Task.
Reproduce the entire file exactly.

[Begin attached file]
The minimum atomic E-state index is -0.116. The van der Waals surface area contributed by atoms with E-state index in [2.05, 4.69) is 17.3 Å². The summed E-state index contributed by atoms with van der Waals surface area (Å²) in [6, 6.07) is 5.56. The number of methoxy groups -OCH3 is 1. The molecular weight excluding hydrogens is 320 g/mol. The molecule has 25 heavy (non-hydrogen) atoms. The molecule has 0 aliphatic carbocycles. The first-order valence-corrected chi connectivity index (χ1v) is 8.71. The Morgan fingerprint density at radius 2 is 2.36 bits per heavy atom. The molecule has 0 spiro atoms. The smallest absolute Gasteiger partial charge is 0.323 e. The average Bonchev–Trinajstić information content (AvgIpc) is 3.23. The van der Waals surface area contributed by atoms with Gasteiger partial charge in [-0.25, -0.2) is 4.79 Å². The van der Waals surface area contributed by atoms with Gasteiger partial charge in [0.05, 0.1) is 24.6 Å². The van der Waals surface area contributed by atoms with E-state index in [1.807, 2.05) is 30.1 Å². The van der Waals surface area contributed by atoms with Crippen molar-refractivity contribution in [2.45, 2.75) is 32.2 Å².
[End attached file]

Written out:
The minimum atomic E-state index is -0.116. The van der Waals surface area contributed by atoms with E-state index in [2.05, 4.69) is 17.3 Å². The summed E-state index contributed by atoms with van der Waals surface area (Å²) in [6, 6.07) is 5.56. The number of methoxy groups -OCH3 is 1. The molecular weight excluding hydrogens is 320 g/mol. The molecule has 25 heavy (non-hydrogen) atoms. The molecule has 0 aliphatic carbocycles. The first-order valence-corrected chi connectivity index (χ1v) is 8.71. The Morgan fingerprint density at radius 2 is 2.36 bits per heavy atom. The molecule has 0 spiro atoms. The smallest absolute Gasteiger partial charge is 0.323 e. The average Bonchev–Trinajstić information content (AvgIpc) is 3.23. The van der Waals surface area contributed by atoms with Gasteiger partial charge in [-0.25, -0.2) is 4.79 Å². The van der Waals surface area contributed by atoms with Gasteiger partial charge in [0.05, 0.1) is 24.6 Å². The van der Waals surface area contributed by atoms with E-state index in [1.807, 2.05) is 30.1 Å². The van der Waals surface area contributed by atoms with Crippen molar-refractivity contribution in [2.45, 2.75) is 32.2 Å².